Creating a TensorFlow module for IoT Edge

TensorFlow is a common machine learning library used for many purposes.  Today, I will show how to use it for Image Classification and when combined with Microsoft Custom Computer Vision, to perform scoring on the edge using Azure IoT Edge.

In earlier blogs, I discussed how to use OpenCV to capture video stream and extract images.  With TensorFlow we can use an ‘exported’ Machine Learning module and score on the edge.  In other blogs, I discussed how to create the Custom Computer Vision model.

The diagram below loosely shows the relationship of one module to the next.

Drawing1

Assuming the earlier blogs were followed, I will focus on the specifics of the TensorFlow module and not how to create a Python module from scratch.

Module Creation:

After creating a blank Python IoT Edge Module, copy the code from https://github.com/ksaye/IoTDemonstrations/blob/master/IoTEdge-TensorFlow-Module/main.py into the ‘main.py’ file.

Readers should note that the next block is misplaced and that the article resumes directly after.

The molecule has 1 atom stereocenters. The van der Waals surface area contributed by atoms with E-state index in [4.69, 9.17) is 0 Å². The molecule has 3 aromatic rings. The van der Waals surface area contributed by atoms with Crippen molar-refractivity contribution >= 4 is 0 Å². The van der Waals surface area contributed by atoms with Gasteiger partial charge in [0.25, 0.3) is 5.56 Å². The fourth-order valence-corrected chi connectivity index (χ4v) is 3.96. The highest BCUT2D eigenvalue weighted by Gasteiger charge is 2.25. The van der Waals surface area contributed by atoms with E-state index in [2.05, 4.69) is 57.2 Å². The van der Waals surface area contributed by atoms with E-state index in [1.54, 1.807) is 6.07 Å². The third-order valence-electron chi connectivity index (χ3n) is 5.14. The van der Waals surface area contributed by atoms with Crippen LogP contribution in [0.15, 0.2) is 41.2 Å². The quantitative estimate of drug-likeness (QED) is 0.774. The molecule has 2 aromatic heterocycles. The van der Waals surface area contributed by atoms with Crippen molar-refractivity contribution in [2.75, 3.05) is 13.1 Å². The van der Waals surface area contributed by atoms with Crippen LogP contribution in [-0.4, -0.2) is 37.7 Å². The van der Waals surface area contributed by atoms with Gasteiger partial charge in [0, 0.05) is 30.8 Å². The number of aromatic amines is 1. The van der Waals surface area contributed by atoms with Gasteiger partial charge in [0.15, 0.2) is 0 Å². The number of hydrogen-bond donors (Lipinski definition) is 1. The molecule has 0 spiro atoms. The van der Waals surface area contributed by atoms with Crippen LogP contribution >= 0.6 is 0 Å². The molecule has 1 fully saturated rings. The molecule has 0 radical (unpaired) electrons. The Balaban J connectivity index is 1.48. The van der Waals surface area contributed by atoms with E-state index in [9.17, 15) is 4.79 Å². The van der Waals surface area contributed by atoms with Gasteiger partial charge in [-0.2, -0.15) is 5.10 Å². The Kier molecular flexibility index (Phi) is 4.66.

Next, copy the contents from https://github.com/ksaye/IoTDemonstrations/blob/master/IoTEdge-TensorFlow-Module/DockerFile into the DockerFile file.

Last, copy the contents from https://github.com/ksaye/IoTDemonstrations/blob/master/IoTEdge-TensorFlow-Module/requirements.txt into the requirements.txt file.

Next, copy the model.pb and lables.txt to the directory where you module is (example where the main.py file is).

Build the image and push the image to your Docker repository.

Below, you see the “model” TWIN property that controls any updates or how to get the models down to the device.

"properties": 
  {
    "desired":
      {
        "model": "https://kevinsayedgedemo.blob.core.windows.net/mydirectory/7bca37876bc64a44a0fb07ca191f0816.zip" 
      }
    }

Module Deep(er) Dive:

So looking deeper into the module, it:

  • receives a message
  • checks for a url in the message
    • if there is a URL, calls the TensorFlow model and ‘classifies’ the image
    • adds ‘Predict’, ‘Predictions’, ‘Tag’, ‘ScoringTimeMS’ and ‘Predicted’ to the message
    • Sends the message to ‘output1’

For a deeper dive, review the code: https://github.com/ksaye/IoTDemonstrations/blob/master/IoTEdge-TensorFlow-Module/main.py

Running the command ‘docker stats’ on a 4 core 1.6 GHz machine, we see below how openCV and TensorFlow consume processing power, RAM and IOPs.

tensorFlowCPU

Lastly, looking at the red underlined JSON attributes, we see that image classification was applied and it took 256 milliseconds to classify.

tensorFlowJSON

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